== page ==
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First Raspberry Pi IT lesson

First Raspberry Pi IT lesson

Swallow Hill Community College in Leeds held a Raspberry Pi master class yesterday, after Farnell element 14 donated the device as part of an initiative to inspire children to consider careers in science and technology.

Pupils aged between 11 and 12 worked in groups under the instruction of element 14's technical manager Mike Powell, to create web pages using the credit card sized computer as a mini web server. The exercise was aimed at demonstrating the availability and use of open source applications.

Speaking at the class, Powell commented: "The Raspberry Pi is the ideal teaching aid to inspire a new generation of engineers and computer experts. The added value of the element 14 community also means that rather than simply providing the equipment we can provide an invaluable online resource for anyone to discuss, share and develop ideas involving the Raspberry Pi."

This initiative forms part of a wider project, with distributor Premier Farnell and its community store element 14 partnering with social enterprise Leeds Ahead in a programme called 'Make the Grade'. It also follows Google's recent announcement that it will be funding Raspberry Pi computers in schools.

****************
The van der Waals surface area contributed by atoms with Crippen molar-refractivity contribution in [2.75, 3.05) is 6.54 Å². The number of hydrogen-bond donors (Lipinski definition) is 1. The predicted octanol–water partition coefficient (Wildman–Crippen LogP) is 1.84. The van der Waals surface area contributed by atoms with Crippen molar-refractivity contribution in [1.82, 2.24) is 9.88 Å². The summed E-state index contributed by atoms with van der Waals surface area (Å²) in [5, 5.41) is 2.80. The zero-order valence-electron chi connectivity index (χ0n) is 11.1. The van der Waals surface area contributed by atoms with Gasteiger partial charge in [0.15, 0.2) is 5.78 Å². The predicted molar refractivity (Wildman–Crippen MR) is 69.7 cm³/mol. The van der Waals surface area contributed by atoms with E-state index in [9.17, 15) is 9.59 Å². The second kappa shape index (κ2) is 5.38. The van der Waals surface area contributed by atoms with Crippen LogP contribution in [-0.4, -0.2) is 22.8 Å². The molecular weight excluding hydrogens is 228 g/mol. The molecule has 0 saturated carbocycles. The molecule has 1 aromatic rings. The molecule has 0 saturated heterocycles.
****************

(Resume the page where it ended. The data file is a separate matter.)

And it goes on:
"We hope that days like this and the continued use of the Raspberry Pi at Swallow Hill will really inspire the pupils to consider careers in the field and give them a competitive advantage in a world were computer skills are more essential than ever," said Bryan Pearce, assistant principal of Swallow Hill.

Simon Fogg

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I may be stating the obvious but there is no need to buy a Raspberry Pi to experience the Raspberry Pi programming experience. If you want to teach children to program in Python under Linux then all you need to do is to install Linux on some old PC that you have hanging around. If you dual boot from Linux then you can also continue to run Windows on that PC. The programs will also run around 10 times as fast as they would on a Raspberry Pi. What the Raspberry Pi is very good for is to allow children to write programs which interface with electronic hardware such as motors and lights. For anything else you probably have all the hardware needed to teach children to program already.

Posted by: Paul Mayoh, 06/06/2012

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